Mark Boorman from Swakopmund and I ringed a total of 530 Carmine Bee-eaters of the breeding colony between Zambezi Mubala Camp (previously Island View Lodge) and Zambezi Mubala Lodge (former Kalizo Lodge) in September this year. It was the third ringing effort after 2015 and 2016, and there was a difference this time: Jim Kairu, a wildlife management lecturer at the campus of the University of Namibia (UNAM) in Katima Mulilo in the Zambezi Region, was also taking part. Kairu, who hails from Kenya, wants to do research on Carmine Bee-eaters. Furthermore, the head of wildlife management and ecotourism at UNAM’s Katima Mulilo campus, Dr Ekkehard Klingelhoeffer, and 22 students were present while most of the Carmine Bee-eaters were ringed, measured and examined.
For two days the students had the opportunity to get introduced to ringing, learn more about Carmine Bee-eaters and their role in nature as well as for tourism and how many questions about these colourful birds are still unanswered. The ringing effort of almost four days was supported by the Gondwana Group, which provided accommodation and meals for us two bird ringers.
Since we did not want to get in the way of the photographers, who are numerous now, and of course didn’t want to disturb the growing number of Carmine Bee-eaters, we set up our nets on the periphery of the breeding colony, at its south-westernmost corner, early in the morning and late in the afternoon when the birds were in the colony and most active. They gathered in their thousands to carry away blades of grass and dig their nesting tunnels into the ground. Later in the morning and early in the afternoon they left the area in search of food. Shortly after sunset they disappear into the nesting cavities as if ordered to do so and suddenly all is quiet. The next morning all the Carmine Bee-eaters seem to emerge from their nesting tunnels at the command of a single bird to stretch their wings high above the breeding site and greet each other at the top of their voices. Shortly afterwards they continue to build their nests, defend their breeding place and add to the constant background noise.
The Carmine Bee-eaters are repeatedly plagued by Yellow-billed Kites and occasionally by an African Marsh Harrier, which grab careless birds. They are not much bothered, however, by the people around the colony, who are taking photos or busy ringing, and sit down just a few meters from them.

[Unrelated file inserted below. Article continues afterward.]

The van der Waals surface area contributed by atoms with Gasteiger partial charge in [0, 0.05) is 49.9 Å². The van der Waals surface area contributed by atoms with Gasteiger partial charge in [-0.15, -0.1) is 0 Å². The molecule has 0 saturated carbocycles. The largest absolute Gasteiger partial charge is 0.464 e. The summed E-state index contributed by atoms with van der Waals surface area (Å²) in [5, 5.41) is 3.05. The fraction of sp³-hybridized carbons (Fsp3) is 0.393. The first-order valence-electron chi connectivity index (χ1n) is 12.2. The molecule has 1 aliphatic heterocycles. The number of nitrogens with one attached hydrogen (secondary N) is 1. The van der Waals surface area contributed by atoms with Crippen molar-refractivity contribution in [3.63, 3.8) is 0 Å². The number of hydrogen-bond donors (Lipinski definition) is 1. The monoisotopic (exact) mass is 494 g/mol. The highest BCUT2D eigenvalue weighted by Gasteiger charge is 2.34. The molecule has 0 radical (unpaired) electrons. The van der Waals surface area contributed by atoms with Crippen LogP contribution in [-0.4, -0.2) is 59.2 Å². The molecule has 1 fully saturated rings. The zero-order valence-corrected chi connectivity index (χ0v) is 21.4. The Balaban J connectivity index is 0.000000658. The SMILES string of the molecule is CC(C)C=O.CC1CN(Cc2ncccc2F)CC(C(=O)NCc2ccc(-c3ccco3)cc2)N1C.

This year, together with the students and lecturers, we checked whether the brood patch of the ringed bird was fully developed. A brood patch is a featherless patch of skin on the underside of breeding birds. It is extremely well-supplied with blood vessels at the surface which makes it possible for the birds to transfer heat to the clutch through direct contact. All of the birds examined at the start of this year’s breeding season had a brood patch. Therefore it can be assumed that both males and females are involved in incubating, which has not been scientifically proven yet.
Feather samples of bee-eaters were taken at the request of Dr Klingelhoeffer and Jim Kairu. Once a laboratory is found which can analyse the samples for UNAM, important DNA tests will be conducted. It may also be possible to determine the gender of each bird.
Furthermore, we hope that at least one of the more than 1500 birds which have been ringed since 2015 will be found in its winter quarters, so that we will finally know where exactly these birds spend the southern winter. They migrate to Equatorial Africa and return to the Zambezi from August. The Carmine Bee-eaters can be observed at the breeding colony until the beginning of December. After the chicks have fledged, they and their parents spread out over large areas, also to the south as far as Khaudum National Park. From April they move north again.
Author: Dirk Heinrich